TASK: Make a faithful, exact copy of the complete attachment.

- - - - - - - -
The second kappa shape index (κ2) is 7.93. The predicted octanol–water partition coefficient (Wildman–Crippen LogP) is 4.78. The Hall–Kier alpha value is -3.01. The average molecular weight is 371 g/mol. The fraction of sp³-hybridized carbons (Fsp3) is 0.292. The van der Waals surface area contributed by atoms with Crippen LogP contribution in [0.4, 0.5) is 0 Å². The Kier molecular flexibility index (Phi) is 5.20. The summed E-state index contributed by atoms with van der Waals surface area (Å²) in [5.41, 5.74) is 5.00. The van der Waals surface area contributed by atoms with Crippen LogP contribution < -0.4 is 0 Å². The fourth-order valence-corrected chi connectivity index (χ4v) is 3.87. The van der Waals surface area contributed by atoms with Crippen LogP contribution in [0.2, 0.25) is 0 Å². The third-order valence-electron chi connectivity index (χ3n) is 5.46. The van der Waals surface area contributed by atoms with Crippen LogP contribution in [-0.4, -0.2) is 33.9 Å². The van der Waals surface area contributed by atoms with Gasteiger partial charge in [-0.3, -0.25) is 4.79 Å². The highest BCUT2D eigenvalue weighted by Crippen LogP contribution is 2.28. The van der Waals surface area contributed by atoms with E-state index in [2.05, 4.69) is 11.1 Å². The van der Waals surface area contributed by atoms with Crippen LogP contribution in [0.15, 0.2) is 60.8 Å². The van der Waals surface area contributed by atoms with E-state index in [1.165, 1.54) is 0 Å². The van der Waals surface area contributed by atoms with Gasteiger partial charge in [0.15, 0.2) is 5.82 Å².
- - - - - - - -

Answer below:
The second kappa shape index (κ2) is 7.93. The predicted octanol–water partition coefficient (Wildman–Crippen LogP) is 4.78. The Hall–Kier alpha value is -3.01. The average molecular weight is 371 g/mol. The fraction of sp³-hybridized carbons (Fsp3) is 0.292. The van der Waals surface area contributed by atoms with Crippen LogP contribution in [0.4, 0.5) is 0 Å². The Kier molecular flexibility index (Phi) is 5.20. The summed E-state index contributed by atoms with van der Waals surface area (Å²) in [5.41, 5.74) is 5.00. The van der Waals surface area contributed by atoms with Crippen LogP contribution < -0.4 is 0 Å². The fourth-order valence-corrected chi connectivity index (χ4v) is 3.87. The van der Waals surface area contributed by atoms with Crippen LogP contribution in [0.2, 0.25) is 0 Å². The third-order valence-electron chi connectivity index (χ3n) is 5.46. The van der Waals surface area contributed by atoms with Crippen LogP contribution in [-0.4, -0.2) is 33.9 Å². The van der Waals surface area contributed by atoms with Gasteiger partial charge in [-0.3, -0.25) is 4.79 Å². The highest BCUT2D eigenvalue weighted by Crippen LogP contribution is 2.28. The van der Waals surface area contributed by atoms with E-state index in [2.05, 4.69) is 11.1 Å². The van der Waals surface area contributed by atoms with Crippen LogP contribution in [0.15, 0.2) is 60.8 Å². The van der Waals surface area contributed by atoms with E-state index in [1.165, 1.54) is 0 Å². The van der Waals surface area contributed by atoms with Gasteiger partial charge in [0.15, 0.2) is 5.82 Å².